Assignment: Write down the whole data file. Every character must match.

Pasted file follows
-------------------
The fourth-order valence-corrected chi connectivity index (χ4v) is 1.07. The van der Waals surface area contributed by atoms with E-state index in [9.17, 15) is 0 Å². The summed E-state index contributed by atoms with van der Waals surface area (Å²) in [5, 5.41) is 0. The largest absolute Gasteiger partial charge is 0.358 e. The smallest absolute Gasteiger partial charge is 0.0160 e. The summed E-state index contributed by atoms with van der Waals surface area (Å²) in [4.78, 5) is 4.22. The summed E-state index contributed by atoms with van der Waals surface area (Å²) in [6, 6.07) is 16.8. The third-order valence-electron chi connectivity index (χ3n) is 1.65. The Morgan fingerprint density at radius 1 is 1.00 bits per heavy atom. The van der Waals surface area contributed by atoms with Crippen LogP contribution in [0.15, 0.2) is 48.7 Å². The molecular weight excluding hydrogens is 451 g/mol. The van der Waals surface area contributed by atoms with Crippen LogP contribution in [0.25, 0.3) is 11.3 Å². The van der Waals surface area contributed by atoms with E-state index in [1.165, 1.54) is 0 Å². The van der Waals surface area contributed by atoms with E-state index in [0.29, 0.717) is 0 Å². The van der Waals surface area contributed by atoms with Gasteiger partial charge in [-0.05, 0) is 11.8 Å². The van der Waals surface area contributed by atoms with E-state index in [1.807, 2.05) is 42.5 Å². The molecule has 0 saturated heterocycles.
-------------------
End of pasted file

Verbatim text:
The fourth-order valence-corrected chi connectivity index (χ4v) is 1.07. The van der Waals surface area contributed by atoms with E-state index in [9.17, 15) is 0 Å². The summed E-state index contributed by atoms with van der Waals surface area (Å²) in [5, 5.41) is 0. The largest absolute Gasteiger partial charge is 0.358 e. The smallest absolute Gasteiger partial charge is 0.0160 e. The summed E-state index contributed by atoms with van der Waals surface area (Å²) in [4.78, 5) is 4.22. The summed E-state index contributed by atoms with van der Waals surface area (Å²) in [6, 6.07) is 16.8. The third-order valence-electron chi connectivity index (χ3n) is 1.65. The Morgan fingerprint density at radius 1 is 1.00 bits per heavy atom. The van der Waals surface area contributed by atoms with Crippen LogP contribution in [0.15, 0.2) is 48.7 Å². The molecular weight excluding hydrogens is 451 g/mol. The van der Waals surface area contributed by atoms with Crippen LogP contribution in [0.25, 0.3) is 11.3 Å². The van der Waals surface area contributed by atoms with E-state index in [1.165, 1.54) is 0 Å². The van der Waals surface area contributed by atoms with E-state index in [0.29, 0.717) is 0 Å². The van der Waals surface area contributed by atoms with Gasteiger partial charge in [-0.05, 0) is 11.8 Å². The van der Waals surface area contributed by atoms with E-state index in [1.807, 2.05) is 42.5 Å². The molecule has 0 saturated heterocycles.